Raymond Ibrahim writes in the LA Times:

IN THE DAYS before Pope Benedict XVI’s visit last Thursday to the Hagia Sophia complex in Istanbul, Muslims and Turks expressed fear, apprehension and rage. “The risk,” according to Turkey’s independent newspaper Vatan, “is that Benedict will send Turkey’s Muslims and much of the Islamic world into paroxysms of fury if there is any perception that the pope is trying to re-appropriate a Christian center that fell to Muslims.” Apparently making the sign of the cross or any other gesture of Christian worship in Hagia Sophia constitutes such a sacrilege.

Built in the 6th century, Hagia Sophia — Greek for “Holy Wisdom” — was Christendom’s greatest and most celebrated church. After parrying centuries of jihadi thrusts from Arabs, Constantinople — now Istanbul — was finally sacked by Turks in 1453, and Hagia Sophia’s crosses were desecrated, its icons defaced. Along with thousands of other churches in the Byzantine Empire, it was immediately converted into a mosque, the tall minarets of Islam surrounding it in triumph. Nearly 500 years later, in 1935, as part of reformer Kemal Ataturk’s drive to modernize Turkey, Hagia Sophia was secularized and transformed into a museum….

Herein lies the conundrum. When Islamists wage jihad — past, present and future — conquering and consolidating non-Muslim territories and centers in the name of Islam, never once considering to cede them back to their previous owners, they ultimately demonstrate that they live by the age-old adage “might makes right.” That’s fine; many people agree with this Hobbesian view.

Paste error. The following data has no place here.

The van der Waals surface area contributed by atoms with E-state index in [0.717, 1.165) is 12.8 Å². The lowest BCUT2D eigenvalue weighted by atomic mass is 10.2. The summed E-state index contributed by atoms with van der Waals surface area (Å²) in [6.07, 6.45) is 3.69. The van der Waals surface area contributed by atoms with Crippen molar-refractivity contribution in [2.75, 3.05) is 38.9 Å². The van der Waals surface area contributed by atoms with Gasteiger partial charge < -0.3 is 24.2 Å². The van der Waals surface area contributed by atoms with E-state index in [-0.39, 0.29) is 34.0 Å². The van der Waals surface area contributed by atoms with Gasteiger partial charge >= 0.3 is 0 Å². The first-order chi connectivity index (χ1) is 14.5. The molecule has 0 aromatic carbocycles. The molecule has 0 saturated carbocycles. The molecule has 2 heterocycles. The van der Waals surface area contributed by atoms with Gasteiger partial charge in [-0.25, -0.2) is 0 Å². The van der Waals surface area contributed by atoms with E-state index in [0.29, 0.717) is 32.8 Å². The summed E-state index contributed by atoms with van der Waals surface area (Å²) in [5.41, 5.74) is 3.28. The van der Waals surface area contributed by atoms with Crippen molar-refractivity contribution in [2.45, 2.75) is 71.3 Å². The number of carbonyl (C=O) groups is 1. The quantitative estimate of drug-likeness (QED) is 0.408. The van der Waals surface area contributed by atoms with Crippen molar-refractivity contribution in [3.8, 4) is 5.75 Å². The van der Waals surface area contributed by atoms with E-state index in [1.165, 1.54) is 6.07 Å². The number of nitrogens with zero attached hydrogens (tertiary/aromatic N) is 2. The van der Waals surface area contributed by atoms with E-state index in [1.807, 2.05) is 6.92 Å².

But if we live in a world where the strong rule and the weak submit, why is it that whenever Muslim regions are conquered, such as in the case of Palestine, the same Islamists who would never concede one inch of Islam’s conquests resort to the United Nations and the court of public opinion, demanding justice, restitutions, rights and so forth?

Put another way, when Muslims beat infidels, it’s just too bad for the latter; they must submit to their new overlords’ rules with all the attendant discrimination and humiliation mandated for non-Muslims. Yet when Islam is beaten, demands for apologies and concessions are expected from the infidel world at large.

Double standards do not make for international justice. Either territorial conquests are always unjust and should therefore be ameliorated through concessions, or else they are merely a manifestation of the natural order of things — that is, survival of the fittest.

Read the whole thing.

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About R.P. Nettelhorst

I'm married with three daughters. I live in southern California and I'm a deacon at Quartz Hill Community Church. I spent a couple of summers while I was in college working on a kibbutz in Israel. In 2004, I was a volunteer with the Ansari X-Prize at the winning launches of SpaceShipOne. Member of Society of Biblical Literature, American Academy of Religion, and The Authors Guild
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